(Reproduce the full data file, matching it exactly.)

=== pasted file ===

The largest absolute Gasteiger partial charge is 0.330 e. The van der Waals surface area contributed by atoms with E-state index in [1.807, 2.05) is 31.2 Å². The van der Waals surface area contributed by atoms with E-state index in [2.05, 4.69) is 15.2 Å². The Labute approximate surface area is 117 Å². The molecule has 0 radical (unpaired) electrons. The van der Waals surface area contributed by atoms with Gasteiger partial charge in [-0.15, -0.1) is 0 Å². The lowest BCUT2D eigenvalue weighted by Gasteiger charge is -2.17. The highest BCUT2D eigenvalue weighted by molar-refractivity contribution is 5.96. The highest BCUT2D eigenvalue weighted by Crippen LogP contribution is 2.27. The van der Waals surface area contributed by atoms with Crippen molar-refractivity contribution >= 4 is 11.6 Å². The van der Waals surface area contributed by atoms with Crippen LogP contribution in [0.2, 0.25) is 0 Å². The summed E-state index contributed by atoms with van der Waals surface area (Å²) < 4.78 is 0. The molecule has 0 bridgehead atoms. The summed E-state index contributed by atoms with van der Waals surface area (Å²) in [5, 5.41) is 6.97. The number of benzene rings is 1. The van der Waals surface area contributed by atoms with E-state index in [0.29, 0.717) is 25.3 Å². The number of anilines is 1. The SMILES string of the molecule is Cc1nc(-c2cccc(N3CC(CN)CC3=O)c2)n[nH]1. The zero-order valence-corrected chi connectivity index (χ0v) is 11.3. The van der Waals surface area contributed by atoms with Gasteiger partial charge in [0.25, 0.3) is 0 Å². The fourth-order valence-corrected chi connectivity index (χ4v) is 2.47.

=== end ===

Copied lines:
The largest absolute Gasteiger partial charge is 0.330 e. The van der Waals surface area contributed by atoms with E-state index in [1.807, 2.05) is 31.2 Å². The van der Waals surface area contributed by atoms with E-state index in [2.05, 4.69) is 15.2 Å². The Labute approximate surface area is 117 Å². The molecule has 0 radical (unpaired) electrons. The van der Waals surface area contributed by atoms with Gasteiger partial charge in [-0.15, -0.1) is 0 Å². The lowest BCUT2D eigenvalue weighted by Gasteiger charge is -2.17. The highest BCUT2D eigenvalue weighted by molar-refractivity contribution is 5.96. The highest BCUT2D eigenvalue weighted by Crippen LogP contribution is 2.27. The van der Waals surface area contributed by atoms with Crippen molar-refractivity contribution >= 4 is 11.6 Å². The van der Waals surface area contributed by atoms with Crippen LogP contribution in [0.2, 0.25) is 0 Å². The summed E-state index contributed by atoms with van der Waals surface area (Å²) < 4.78 is 0. The molecule has 0 bridgehead atoms. The summed E-state index contributed by atoms with van der Waals surface area (Å²) in [5, 5.41) is 6.97. The number of benzene rings is 1. The van der Waals surface area contributed by atoms with E-state index in [0.29, 0.717) is 25.3 Å². The number of anilines is 1. The SMILES string of the molecule is Cc1nc(-c2cccc(N3CC(CN)CC3=O)c2)n[nH]1. The zero-order valence-corrected chi connectivity index (χ0v) is 11.3. The van der Waals surface area contributed by atoms with Gasteiger partial charge in [0.25, 0.3) is 0 Å². The fourth-order valence-corrected chi connectivity index (χ4v) is 2.47.